Tucked away in one room of the Hamajima household are two bunk-bed mates: Bob and Jimmy. The duo could not be more dissimilar.
Bob (played by newcomer Justin Kwong) is an industrious type of kid. Even though he is only 10 years old, he runs his own landscaping business, complete with a portable credit card machine. So grown up is Bob that he takes the money he earns from the job to pay for piano lessons. It turns out he’s quite gifted. So gifted, in fact, that he already has moved past what his teacher can impart to him. He merely uses her piano for practice and she’s an innocent bystander, left to marvel at his ability.
Conversely, Jimmy is not so mature. He wears his heart on his sleeve and holds little back. Jimmy, who sees the world through naive eyes, doesn’t seem to have much in the way of a future. He doesn’t expect much much from others, and offers less in return.
Oh, and Jimmy is Bob’s 40-year-old uncle.
Jimmy (played by Hiroshi Watanabe) is recently divorced and has come to stay with his sister Aiko (Nae), much to the chagrin of her older husband, Tak (Mio Takada). At first, it is unclear why Tak has such a distaste for Jimmy, but soon it becomes clear why. Painfully clear.
Jimmy was once a actor (the movie starts with a clip from one of his films — including a humorous voice over by Bruce Campbell). In fact, Jimmy has had a lot of jobs. Currently, he has a part-time office job for which he is under-qualified. But Jimmy dreams of finding a better job — preferably one that has to do with dinosaurs, a topic that fascinates him.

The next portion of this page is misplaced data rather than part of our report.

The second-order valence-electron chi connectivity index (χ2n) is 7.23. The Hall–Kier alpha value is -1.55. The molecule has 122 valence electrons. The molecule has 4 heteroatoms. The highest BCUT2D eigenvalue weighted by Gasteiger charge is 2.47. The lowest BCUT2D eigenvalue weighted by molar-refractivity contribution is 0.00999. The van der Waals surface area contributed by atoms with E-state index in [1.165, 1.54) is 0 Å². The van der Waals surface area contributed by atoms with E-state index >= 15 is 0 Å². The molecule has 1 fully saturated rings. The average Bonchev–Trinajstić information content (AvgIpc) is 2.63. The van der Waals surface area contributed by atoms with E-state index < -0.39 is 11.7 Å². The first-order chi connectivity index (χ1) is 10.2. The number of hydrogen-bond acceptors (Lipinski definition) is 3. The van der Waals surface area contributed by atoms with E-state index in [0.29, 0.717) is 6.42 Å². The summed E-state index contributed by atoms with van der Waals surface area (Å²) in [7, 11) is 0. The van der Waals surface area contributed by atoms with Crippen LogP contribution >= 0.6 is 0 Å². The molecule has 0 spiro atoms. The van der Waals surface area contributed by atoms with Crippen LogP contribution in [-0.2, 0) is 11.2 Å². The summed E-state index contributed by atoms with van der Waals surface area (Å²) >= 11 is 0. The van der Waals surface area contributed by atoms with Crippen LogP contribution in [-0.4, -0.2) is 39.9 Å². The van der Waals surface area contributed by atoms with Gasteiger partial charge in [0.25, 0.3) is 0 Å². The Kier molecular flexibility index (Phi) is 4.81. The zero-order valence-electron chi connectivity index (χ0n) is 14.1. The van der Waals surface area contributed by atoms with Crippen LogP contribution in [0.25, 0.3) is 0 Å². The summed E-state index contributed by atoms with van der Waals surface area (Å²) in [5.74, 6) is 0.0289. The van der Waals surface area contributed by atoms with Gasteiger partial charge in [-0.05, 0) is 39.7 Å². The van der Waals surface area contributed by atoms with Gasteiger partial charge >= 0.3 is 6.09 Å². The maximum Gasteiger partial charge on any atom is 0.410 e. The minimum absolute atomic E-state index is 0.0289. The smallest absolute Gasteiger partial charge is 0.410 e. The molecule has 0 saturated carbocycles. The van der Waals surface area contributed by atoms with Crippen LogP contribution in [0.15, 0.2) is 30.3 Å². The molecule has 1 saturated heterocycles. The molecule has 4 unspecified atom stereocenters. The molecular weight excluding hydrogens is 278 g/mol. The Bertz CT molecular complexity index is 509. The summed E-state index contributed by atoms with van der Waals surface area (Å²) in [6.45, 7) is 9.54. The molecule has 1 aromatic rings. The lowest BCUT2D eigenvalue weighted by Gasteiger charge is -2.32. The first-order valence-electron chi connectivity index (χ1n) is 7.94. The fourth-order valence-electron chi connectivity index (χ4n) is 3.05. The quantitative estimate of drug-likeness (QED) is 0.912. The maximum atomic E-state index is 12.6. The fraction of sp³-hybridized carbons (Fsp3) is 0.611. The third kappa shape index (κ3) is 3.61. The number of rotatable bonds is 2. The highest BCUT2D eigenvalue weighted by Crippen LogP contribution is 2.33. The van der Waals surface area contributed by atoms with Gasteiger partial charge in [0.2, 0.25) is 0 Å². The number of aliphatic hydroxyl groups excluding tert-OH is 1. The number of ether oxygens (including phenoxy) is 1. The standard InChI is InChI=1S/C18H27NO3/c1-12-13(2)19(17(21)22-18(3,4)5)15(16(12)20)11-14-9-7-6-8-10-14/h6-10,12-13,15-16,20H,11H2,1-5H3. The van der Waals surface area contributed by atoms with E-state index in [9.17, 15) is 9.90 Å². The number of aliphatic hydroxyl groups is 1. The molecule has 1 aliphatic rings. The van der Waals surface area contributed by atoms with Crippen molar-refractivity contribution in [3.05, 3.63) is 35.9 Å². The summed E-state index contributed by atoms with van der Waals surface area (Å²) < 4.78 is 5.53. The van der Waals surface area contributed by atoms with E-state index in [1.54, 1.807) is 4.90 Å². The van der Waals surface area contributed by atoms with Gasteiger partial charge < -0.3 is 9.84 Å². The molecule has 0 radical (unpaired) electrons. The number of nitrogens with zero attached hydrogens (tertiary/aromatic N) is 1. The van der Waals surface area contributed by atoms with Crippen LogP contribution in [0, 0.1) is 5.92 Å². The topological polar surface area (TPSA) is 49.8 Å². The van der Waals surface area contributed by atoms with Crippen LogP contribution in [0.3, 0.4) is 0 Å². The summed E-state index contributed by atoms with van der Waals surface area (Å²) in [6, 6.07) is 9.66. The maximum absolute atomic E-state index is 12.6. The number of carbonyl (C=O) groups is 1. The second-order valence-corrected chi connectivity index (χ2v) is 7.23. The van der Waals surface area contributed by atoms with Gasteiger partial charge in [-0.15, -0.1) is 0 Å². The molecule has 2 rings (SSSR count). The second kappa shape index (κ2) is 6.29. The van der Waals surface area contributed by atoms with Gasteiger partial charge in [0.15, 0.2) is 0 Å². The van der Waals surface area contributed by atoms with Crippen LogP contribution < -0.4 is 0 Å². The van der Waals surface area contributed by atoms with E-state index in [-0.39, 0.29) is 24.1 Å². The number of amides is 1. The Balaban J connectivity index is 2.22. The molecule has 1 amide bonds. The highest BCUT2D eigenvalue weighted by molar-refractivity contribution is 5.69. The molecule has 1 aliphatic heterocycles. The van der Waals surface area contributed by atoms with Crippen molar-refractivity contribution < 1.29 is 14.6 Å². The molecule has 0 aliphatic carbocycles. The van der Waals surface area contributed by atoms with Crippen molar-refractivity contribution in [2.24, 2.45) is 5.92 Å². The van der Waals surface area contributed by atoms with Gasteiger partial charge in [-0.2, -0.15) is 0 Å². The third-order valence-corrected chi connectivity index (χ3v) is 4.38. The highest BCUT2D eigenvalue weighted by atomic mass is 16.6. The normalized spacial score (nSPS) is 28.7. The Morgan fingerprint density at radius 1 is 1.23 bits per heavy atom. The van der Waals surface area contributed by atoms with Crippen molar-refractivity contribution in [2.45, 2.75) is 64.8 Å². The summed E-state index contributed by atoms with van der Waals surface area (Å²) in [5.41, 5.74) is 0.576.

He also plans to find a new woman. A dating site isn’t right for him, and a set-up with a friend of his sister’s goes awry when the woman in question turns out to be much too tall for him. But Jimmy remains undaunted, and one night, as he prepares to go to sleep, Jimmy picks up a picture of himself with his ex-wife and softly coos to her image, “Don’t Worry. I’ll find someone better than you.”
That someone turns out to be Tak’s college-aged niece Ramona (played by Lynn Chen). Ramona, who Jimmy hasn’t seen since she was a little girl, has grown up to be extremely beautiful. She also has temporarily moved into the Hamajima household. Jimmy proceeds to go into over-drive in an attempt to charm her, for better or for worse.
But, I digress. One of the joys of the movie is that it never exactly goes where you expect and to say more would be a disservice to the movie.
Charming and complex, “White on Rice” is the kind of movie they don’t make enough of anymore.
This isn’t a movie that can be boxed into preconceived expectations. When you think it’s a comedy, it goes serious. But just when it might start to get to serious, its comedic heart re-emerges.
The characters in “White on Rice” are the main draw. Director Dave Boyle treats each character not as a fictional film character set about on a by-the-numbers path, but as a unique individual, capable of making mistakes.
In a typical romantic comedy, the character of Jimmy would set his eyes upon Ramona, a woman clearly out of his league in every way, and would find a way to make her his by the end. This movie doesn’t make things that easy.
“White on Rice” chooses to never take the easiest path. And that, in the end, is its greatest triumph.
“White on Rice,” which has been playing the film festival circuit, will open March 12 in New York City at Big Cinemas Manhattan (Formerly The ImaginAsian).
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